Bell Aerospace A w a r d e d $ 1 0 2 M i l l i on To Build Six M o r e LCACs For U.S. N a v y
Bell Aerospace Textron, Division of Textron Inc., has just been awarded a $102-million contract to construct additional air cushion landing craft for the U.S. Navy. The contract was announced by John J. Kelly, senior vice president and general manager of Bell Aerospace Textron, New Orleans Operations, and president of Bell Halter Inc.
This latest fiscal year 1984 contract authorizes production of six additional Landing Craft, Air Cushion (LCAC), to be delivered in 1986, and included a $197-million option for another 12 craft for the FY '85 program. This $299- million package provides for a total of 24 LCACs to be built at the Bell Halter production facility in New Orleans.
The LCAC is an amphibious, air cushion landing craft that can travel at speeds up to 50 knots and can quickly transport troops, equipment, and weapons from support ships over the horizon to dry landing points beyond the beach. The craft are designed to replace the Navy's fleet of WWII-era landing craft, and will improve dramatically the ship-to-shore capability of the Navy and Marine Corps.
The first six LCACs are now under construction (photo) at Bell Halter under a $182-million production contract awarded to Bell Aerospace. Bell Halter, a company formed by Bell Aerospace Textron and Halter Marine Inc., is the manufacturing facility for Bell Aerospace. Rollout of the first two LCACs is scheduled for this year, with three more to be completed in 1985.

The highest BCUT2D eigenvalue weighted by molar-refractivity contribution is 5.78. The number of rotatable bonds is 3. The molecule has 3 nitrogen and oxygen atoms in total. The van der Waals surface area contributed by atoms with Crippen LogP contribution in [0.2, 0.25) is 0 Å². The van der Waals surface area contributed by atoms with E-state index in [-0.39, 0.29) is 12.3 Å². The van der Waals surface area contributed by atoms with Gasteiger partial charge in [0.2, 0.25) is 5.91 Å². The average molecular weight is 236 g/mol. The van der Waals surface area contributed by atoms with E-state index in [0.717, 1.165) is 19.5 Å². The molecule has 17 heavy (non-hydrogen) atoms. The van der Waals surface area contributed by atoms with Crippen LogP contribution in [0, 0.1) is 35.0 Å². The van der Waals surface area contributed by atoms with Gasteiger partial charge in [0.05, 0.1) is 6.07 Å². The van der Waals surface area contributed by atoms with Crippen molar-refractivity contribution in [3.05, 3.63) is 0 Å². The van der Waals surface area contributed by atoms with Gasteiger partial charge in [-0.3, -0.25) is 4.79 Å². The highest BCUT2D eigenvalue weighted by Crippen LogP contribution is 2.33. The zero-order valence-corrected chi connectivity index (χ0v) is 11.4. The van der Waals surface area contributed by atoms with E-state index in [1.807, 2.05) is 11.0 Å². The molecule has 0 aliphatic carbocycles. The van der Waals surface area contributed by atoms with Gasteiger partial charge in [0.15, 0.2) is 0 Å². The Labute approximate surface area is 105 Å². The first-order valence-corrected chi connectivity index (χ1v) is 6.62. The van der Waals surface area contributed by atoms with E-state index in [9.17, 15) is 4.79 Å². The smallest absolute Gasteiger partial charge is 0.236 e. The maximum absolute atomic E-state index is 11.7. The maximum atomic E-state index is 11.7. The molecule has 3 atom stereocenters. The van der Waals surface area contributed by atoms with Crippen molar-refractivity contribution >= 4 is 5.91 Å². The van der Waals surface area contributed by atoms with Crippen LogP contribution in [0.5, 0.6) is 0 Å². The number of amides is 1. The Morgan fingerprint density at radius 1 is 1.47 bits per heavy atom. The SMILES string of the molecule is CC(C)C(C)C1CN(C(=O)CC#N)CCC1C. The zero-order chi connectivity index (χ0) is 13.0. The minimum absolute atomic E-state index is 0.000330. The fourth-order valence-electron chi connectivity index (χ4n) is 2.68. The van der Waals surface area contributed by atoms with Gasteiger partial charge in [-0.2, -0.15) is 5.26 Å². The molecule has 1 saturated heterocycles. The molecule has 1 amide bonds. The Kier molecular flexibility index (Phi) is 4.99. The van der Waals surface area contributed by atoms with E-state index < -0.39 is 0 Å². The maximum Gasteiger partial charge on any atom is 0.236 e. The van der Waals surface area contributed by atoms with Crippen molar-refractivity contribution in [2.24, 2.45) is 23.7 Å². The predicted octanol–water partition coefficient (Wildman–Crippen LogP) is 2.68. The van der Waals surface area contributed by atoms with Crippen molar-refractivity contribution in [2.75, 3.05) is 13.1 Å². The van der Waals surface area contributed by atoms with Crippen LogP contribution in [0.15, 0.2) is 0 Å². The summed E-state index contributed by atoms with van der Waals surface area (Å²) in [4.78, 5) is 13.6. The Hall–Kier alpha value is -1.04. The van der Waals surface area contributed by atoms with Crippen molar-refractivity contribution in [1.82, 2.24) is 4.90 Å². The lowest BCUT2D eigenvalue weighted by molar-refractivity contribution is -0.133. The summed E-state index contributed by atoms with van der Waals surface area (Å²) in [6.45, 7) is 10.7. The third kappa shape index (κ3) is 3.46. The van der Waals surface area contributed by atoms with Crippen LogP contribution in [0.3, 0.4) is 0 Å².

The new LCAC contract comes as Bell Aerospace Textron begins its 15th year of operation in the New Orleans area. A pioneer in the advanced marine craft field, Bell established its New Orleans Operations in 1969 to design, develop, build, and test an experimental surface effect ship (SES) under U.S. Navy contract. Over the years, the New Orleans office has concentrated on the design and construction of air cushion vehicles and SESs for military and commercial use.
Beginning with only a handful of employees transferred from the company's facility near Buffalo, N.Y., Bell's New Orleans Operations has grown to 750 employees, including about 100 at the test site in Florida, and has established a strong engineering and production base for the new air cushion technology emerging in this country.
The Bell Halter shipyard, which grew out of an earlier joint venture between Bell Aerospace and Halter Marine, is currently dedicated to the production of air cushion vehicles and surface effect ships, thus establishing a new type of shipbuilding industry in the U.S. Centrally located in Louisiana, the shipyard currently has 330 employees, drawn largely from the Southern Louisiana and Mississippi labor markets.
The offsite support facility of the New Orleans Operations is the Bell Aerospace Textron Support Department located in Panama City, Fla. Established in 1973 with 30 employees, the facility has grown to a staff of more than 100. The Support Department has been used to test Bell ship designs, including the prototype for the LCAC.
When completed, the first LCAC will undergo initial checkout, builder's trials, and U.S. Navy acceptance testing at the Panama City site.